To examine the contribution of background variables, threat variables, and personal and community resources to participants' perceived social distance toward unauthorized migrants. Study participants were 168 Israeli citizens/longtime residents of three disadvantaged neighborhoods in Israel, who filled out self-report questionnaires. We applied a hierarchical regression model and also examined the direct and indirect contribution of the abovementioned variables to the social distance of these longtime residents toward unauthorized migrants in Israel. All participants reported high levels of social distance, irrespective of their physical proximity to the migrants. Cultural disparity was perceived as a major threat. Residents who lived in close proximity to migrants particularly expressed concern about harm to their economic well-being. Although political preference had no statistically significant direct effect on social distance, the mediation analysis revealed a complete indirect mechanism of the effect of political preference on social distance through threat perceptions. The research broadened our understanding of longtime neighborhood residents' perceived social distance toward migrants.It migrants. It also contributes to the development of knowledge, which will form the basis for intervention programs in the community.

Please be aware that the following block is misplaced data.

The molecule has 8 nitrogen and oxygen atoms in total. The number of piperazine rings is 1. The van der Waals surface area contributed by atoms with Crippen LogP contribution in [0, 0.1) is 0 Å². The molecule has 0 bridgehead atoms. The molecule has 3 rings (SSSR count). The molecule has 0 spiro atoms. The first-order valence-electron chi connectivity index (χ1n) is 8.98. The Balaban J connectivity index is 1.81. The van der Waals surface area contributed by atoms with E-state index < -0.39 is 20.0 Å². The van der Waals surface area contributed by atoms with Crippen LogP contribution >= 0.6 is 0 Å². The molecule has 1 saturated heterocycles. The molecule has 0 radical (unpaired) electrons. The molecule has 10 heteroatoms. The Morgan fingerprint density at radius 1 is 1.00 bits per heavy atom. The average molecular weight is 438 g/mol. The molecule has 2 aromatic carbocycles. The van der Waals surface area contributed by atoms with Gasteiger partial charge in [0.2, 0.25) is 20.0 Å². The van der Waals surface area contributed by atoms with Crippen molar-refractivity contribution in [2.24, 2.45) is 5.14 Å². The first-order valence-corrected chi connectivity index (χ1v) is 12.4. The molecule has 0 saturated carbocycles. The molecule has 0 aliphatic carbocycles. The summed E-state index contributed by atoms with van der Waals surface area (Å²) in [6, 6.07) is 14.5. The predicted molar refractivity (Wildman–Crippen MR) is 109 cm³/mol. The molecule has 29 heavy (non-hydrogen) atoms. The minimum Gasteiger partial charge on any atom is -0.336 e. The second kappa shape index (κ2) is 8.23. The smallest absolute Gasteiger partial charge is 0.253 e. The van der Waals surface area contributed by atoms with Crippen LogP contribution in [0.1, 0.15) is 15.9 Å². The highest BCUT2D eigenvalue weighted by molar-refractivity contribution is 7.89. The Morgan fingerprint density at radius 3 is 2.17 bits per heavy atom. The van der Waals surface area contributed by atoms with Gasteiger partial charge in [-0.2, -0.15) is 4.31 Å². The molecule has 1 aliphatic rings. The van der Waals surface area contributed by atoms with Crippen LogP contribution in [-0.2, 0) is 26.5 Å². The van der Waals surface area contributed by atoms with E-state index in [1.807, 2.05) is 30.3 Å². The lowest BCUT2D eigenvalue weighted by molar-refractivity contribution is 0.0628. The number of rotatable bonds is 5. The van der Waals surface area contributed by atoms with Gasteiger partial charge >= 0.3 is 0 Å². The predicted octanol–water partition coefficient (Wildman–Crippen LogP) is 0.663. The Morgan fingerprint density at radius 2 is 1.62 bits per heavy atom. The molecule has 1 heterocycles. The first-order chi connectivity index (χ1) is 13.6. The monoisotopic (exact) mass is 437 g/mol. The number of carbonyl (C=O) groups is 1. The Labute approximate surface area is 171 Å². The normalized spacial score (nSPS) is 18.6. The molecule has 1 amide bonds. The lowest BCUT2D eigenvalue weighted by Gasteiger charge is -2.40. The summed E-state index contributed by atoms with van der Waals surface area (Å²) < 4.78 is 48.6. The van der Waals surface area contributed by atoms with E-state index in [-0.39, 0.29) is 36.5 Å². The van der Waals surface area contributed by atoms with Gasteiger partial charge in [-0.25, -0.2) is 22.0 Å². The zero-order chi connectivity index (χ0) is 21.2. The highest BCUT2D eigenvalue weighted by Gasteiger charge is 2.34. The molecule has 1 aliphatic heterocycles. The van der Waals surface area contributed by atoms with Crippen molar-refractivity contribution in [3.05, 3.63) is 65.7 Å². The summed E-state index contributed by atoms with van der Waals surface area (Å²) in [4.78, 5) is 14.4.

Bibliographical notePublisher Copyright:
© 2020 Wiley Periodicals LLC
- personal and community resources
- social distance
- threat variables